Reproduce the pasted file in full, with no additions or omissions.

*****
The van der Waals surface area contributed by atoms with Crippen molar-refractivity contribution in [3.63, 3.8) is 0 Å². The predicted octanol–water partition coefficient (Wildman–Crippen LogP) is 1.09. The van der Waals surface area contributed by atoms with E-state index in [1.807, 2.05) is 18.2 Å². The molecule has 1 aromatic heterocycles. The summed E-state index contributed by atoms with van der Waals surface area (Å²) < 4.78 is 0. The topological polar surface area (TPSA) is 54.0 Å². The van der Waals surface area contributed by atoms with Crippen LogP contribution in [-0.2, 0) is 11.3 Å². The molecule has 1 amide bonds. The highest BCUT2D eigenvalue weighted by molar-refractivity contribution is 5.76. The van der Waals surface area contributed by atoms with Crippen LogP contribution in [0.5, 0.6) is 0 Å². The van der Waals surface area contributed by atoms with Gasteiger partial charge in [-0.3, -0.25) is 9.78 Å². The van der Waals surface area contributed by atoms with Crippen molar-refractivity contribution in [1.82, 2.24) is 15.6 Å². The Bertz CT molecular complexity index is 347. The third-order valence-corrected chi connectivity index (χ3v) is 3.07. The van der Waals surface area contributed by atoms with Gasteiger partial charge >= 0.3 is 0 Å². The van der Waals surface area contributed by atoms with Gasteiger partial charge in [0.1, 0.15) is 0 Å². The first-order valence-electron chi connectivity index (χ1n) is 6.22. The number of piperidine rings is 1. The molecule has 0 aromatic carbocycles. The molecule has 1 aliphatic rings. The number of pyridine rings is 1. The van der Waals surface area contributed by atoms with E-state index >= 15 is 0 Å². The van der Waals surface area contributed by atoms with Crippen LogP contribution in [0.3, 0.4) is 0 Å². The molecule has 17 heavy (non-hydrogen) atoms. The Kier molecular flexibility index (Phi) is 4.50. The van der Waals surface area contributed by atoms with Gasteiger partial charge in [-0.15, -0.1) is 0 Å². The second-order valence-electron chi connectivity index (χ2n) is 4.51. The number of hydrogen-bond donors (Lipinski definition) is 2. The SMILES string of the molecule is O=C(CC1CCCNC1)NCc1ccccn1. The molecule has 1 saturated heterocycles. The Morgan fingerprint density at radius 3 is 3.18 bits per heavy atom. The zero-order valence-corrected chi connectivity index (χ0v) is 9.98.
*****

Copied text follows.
The van der Waals surface area contributed by atoms with Crippen molar-refractivity contribution in [3.63, 3.8) is 0 Å². The predicted octanol–water partition coefficient (Wildman–Crippen LogP) is 1.09. The van der Waals surface area contributed by atoms with E-state index in [1.807, 2.05) is 18.2 Å². The molecule has 1 aromatic heterocycles. The summed E-state index contributed by atoms with van der Waals surface area (Å²) < 4.78 is 0. The topological polar surface area (TPSA) is 54.0 Å². The van der Waals surface area contributed by atoms with Crippen LogP contribution in [-0.2, 0) is 11.3 Å². The molecule has 1 amide bonds. The highest BCUT2D eigenvalue weighted by molar-refractivity contribution is 5.76. The van der Waals surface area contributed by atoms with Crippen LogP contribution in [0.5, 0.6) is 0 Å². The van der Waals surface area contributed by atoms with Gasteiger partial charge in [-0.3, -0.25) is 9.78 Å². The van der Waals surface area contributed by atoms with Crippen molar-refractivity contribution in [1.82, 2.24) is 15.6 Å². The Bertz CT molecular complexity index is 347. The third-order valence-corrected chi connectivity index (χ3v) is 3.07. The van der Waals surface area contributed by atoms with Gasteiger partial charge >= 0.3 is 0 Å². The van der Waals surface area contributed by atoms with Gasteiger partial charge in [0.1, 0.15) is 0 Å². The first-order valence-electron chi connectivity index (χ1n) is 6.22. The number of piperidine rings is 1. The molecule has 0 aromatic carbocycles. The molecule has 1 aliphatic rings. The number of pyridine rings is 1. The van der Waals surface area contributed by atoms with E-state index >= 15 is 0 Å². The van der Waals surface area contributed by atoms with Crippen LogP contribution in [0.3, 0.4) is 0 Å². The molecule has 17 heavy (non-hydrogen) atoms. The Kier molecular flexibility index (Phi) is 4.50. The van der Waals surface area contributed by atoms with Gasteiger partial charge in [-0.15, -0.1) is 0 Å². The second-order valence-electron chi connectivity index (χ2n) is 4.51. The number of hydrogen-bond donors (Lipinski definition) is 2. The SMILES string of the molecule is O=C(CC1CCCNC1)NCc1ccccn1. The molecule has 1 saturated heterocycles. The Morgan fingerprint density at radius 3 is 3.18 bits per heavy atom. The zero-order valence-corrected chi connectivity index (χ0v) is 9.98.